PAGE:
Hurd Traffic #49 For 24 May 2000

By Zack Brown

Do you pine for the nice days of minix-1.1, when men were men and wrote their own device drivers?
Are you without a nice project and just dying to cut your teeth on an OS you can try to modify for your needs?
Are you finding it frustrating when everything works on minix? No more all-nighters to get a nifty program working?
Then this post might be just for you :-)
 
-- Linus Torvalds, 1991

Table Of Contents

Mailing List Stats For This Week

We looked at 37 posts in 133K.

There were 13 different contributors. 8 posted more than once. 5 posted last week too.

The top posters of the week were:

1. Hurd Wish-List

9 May 2000 - 17 May 2000 (24 posts) Subject: "Contributing to the Hurd"

Topics: POSIX

People: Mark KettenisTomasz Wegrzanowski

In the course of discussion, folks started talking about their "Hurd wishlists". Mark Kettenis said he'd like to see the following in the Hurd:

Tomasz Wegrzanowski added to that list:

He replied to himself later, adding:

2. Hurd Headers Surprisingly Large

17 May 2000 (2 posts) Subject: "Enormous sizes of Hurd *.h headers"

Topics: FS: ext2

People: Marcus BrinkmannTomasz Wegrzanowski

Tomasz Wegrzanowski was disturbed by the comparatively large size of hurd headers, as compared with standard library headers. Hurd headers seemed to be about ten times the size of the others, and he felt this made it much harder to learn from them. Marcus Brinkmann explained:

You shouldn't read the headers, but the info manual, and, more important, the source. If you want to write a translator based on trivfs or diskfs, you really better start with an existing translator that is similar to the one you need and modify it.

For example, for the fatfs 0.1 translator I used almost all of isofs/* For the next version, I use much of the ext2fs code.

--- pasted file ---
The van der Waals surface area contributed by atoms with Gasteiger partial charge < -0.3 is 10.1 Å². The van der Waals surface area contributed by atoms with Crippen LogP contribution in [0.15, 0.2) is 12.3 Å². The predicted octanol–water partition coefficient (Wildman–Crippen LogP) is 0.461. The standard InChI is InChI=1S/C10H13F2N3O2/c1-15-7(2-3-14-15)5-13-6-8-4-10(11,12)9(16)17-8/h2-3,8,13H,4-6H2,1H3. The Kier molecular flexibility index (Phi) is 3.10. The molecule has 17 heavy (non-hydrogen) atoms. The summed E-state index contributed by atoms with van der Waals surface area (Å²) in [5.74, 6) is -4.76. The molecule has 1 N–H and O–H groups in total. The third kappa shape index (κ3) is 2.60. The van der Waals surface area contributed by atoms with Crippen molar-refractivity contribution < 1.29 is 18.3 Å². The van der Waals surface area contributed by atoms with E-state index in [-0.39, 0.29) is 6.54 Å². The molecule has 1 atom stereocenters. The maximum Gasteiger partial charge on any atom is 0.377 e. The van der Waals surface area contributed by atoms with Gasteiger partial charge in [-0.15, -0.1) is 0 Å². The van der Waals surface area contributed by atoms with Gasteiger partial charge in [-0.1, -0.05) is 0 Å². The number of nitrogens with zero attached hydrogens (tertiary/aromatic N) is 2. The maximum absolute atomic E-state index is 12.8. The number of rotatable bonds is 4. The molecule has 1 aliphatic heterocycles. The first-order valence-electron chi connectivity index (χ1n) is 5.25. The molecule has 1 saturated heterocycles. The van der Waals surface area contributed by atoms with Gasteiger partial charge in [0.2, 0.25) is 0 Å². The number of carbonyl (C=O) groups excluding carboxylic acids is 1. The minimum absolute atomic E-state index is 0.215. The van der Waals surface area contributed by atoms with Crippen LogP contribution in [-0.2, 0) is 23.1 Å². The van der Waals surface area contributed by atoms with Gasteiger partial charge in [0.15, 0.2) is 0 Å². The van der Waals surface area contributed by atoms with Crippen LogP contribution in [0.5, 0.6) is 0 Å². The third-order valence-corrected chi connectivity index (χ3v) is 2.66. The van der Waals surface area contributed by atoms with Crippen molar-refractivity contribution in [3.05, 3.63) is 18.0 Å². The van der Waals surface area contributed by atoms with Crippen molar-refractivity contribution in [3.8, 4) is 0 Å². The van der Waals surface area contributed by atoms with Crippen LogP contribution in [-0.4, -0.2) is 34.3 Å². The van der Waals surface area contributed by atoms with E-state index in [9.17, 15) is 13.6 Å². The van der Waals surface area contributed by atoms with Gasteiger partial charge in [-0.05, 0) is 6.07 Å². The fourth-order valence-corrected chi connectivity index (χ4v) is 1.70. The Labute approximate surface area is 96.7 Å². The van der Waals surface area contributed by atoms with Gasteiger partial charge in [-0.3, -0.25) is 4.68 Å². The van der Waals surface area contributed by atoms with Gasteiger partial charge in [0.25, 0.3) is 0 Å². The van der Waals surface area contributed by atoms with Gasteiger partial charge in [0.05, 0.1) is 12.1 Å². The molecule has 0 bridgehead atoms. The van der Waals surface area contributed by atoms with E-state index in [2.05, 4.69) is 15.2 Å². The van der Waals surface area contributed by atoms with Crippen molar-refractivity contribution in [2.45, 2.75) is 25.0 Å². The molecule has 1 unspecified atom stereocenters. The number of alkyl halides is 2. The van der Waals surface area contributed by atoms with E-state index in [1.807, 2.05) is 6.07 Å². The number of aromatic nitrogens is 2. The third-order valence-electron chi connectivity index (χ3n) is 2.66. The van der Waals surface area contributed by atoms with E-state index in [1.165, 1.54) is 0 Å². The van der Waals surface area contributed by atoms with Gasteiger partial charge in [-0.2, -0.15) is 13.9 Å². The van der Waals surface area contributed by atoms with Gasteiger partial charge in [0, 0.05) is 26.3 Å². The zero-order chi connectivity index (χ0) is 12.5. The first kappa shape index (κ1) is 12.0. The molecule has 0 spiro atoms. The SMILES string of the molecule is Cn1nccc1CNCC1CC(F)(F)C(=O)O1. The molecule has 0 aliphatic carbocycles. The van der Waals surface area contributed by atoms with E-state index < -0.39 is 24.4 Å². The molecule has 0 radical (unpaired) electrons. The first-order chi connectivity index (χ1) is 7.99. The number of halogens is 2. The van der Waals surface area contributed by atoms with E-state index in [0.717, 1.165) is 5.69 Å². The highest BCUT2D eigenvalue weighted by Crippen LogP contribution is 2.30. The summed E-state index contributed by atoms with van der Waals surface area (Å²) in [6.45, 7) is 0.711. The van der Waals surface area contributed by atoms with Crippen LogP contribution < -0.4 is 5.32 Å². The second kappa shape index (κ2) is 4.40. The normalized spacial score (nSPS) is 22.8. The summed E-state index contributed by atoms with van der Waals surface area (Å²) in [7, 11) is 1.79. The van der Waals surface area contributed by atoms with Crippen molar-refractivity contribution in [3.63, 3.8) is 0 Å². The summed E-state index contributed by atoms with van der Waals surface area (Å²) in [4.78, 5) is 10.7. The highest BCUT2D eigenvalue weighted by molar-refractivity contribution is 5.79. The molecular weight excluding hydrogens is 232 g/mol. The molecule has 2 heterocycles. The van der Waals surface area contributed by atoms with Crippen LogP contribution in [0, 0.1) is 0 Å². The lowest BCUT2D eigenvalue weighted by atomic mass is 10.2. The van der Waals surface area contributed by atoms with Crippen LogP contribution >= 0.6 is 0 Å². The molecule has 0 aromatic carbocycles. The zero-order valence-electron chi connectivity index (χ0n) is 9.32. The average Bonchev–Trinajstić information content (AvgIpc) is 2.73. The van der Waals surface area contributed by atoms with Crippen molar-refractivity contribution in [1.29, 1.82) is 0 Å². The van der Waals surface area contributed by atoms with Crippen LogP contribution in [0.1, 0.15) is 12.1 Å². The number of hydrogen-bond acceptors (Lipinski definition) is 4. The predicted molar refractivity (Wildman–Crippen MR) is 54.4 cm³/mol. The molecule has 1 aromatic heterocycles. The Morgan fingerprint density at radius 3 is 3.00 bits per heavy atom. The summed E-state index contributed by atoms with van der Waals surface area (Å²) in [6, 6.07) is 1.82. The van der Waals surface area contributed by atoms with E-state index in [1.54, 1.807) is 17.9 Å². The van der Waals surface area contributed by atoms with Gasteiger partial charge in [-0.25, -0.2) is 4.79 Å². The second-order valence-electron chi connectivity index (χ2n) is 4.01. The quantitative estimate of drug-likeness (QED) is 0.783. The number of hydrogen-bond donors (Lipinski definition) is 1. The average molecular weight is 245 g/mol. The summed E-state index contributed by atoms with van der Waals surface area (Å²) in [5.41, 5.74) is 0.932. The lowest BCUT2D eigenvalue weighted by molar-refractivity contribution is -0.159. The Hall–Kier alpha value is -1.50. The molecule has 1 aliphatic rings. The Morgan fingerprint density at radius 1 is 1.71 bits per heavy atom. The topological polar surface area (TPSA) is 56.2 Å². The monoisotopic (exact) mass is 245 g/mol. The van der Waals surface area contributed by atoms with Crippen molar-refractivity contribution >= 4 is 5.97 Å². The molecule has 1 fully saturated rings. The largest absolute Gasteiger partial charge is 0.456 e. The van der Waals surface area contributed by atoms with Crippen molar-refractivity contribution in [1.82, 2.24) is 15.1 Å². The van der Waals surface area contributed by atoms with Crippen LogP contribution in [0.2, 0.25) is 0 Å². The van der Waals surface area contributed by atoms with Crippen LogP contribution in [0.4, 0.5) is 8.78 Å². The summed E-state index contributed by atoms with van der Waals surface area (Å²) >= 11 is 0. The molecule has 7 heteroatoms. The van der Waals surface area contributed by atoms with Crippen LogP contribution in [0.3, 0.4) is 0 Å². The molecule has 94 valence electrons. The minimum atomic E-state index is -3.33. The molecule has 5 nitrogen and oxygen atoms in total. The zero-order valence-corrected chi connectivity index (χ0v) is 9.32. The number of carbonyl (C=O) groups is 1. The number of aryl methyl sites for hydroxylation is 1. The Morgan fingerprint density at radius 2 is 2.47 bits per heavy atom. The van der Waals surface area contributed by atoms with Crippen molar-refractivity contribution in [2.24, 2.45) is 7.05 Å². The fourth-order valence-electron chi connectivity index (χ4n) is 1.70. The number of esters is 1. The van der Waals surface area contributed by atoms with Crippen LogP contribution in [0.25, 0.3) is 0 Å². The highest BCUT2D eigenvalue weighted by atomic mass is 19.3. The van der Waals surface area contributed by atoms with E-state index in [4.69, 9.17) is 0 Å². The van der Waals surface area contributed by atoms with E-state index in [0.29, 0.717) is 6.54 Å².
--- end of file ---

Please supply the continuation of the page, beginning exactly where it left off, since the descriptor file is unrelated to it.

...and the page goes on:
Marcus also pointed out that the large size of the hurd headers was due to the rich interfaces they described. He added that they were much higher level than the standard libraries, and provided much greater functionality.

3. Looking For Docs

18 May 2000 (2 posts) Subject: "documentation"

People: Ognyan Kulev

Gregory Pecheret asked where to find documentation. He felt the overviews were too elementary, while the reference manual was to advanced. He wanted something inbetween; Ognyan Kulev replied:

The documentation for HURD is not much. See http://hurddocs.sourceforge.net/ (warning: the page doesn't look good on IE5 and Communicator4 - the important links are hidden and they are http://hurddocs.sourceforge.net/whatis/ and http://hurddocs.sourceforge.net/howto/) I have a personal page for links about hurd too (it's like the above): http://debian.fmi.uni-sofia.bg/~ogi/hurd/

For any deeper understanding read sources, examples, and mailing lists archives.

That was it.

4. PPP: Saga Continues

19 May 2000 - 20 May 2000 (2 posts) Subject: "POSIX shared memory or pppd"

Topics: POSIX

People: Tomasz WegrzanowskiDaniel E. Baumann

Daniel E. Baumann was anxious to start helping, and asked whether he should implement POSIX shared memory or port 'pppd'. Tomasz Wegrzanowski recommended 'pppd', since there was already a partial implementation of POSIX shared memory.

The problem of getting 'ppp' working under the Hurd was first covered in Issue #26, Section #3  (28 Nov 1999: PPP Under The Hurd) , then came up again in Issue #28, Section #3  (13 Dec 1999: FTP And PPP On The Hurd) . A serious look at porting was covered in Issue #34, Section #1  (21 Jan 2000: Porting PPP) and continued in Issue #38, Section #6  (4 Mar 2000: PPP Saga Continues) and then Issue #39, Section #2  (4 Mar 2000: PPP/pfinet Saga Continues) . Issue #45, Section #1  (16 Apr 2000: PPP: Saga Continues) saw more progress, and some examination of alternative solutions, but by all accounts we are still nowhere near a working 'ppp' implementation for the Hurd.

 

 

 

 

 

 

Sharon And Joy
 

Kernel Traffic is grateful to be developed on a computer donated by Professor Greg Benson and Professor Allan Cruse in the Department of Computer Science at the University of San Francisco. This is the same department that invented FlashMob Computing. Kernel Traffic is hosted by the generous folks at kernel.org. All pages on this site are copyright their original authors, and distributed under the terms of the GNU General Public License version 2.0.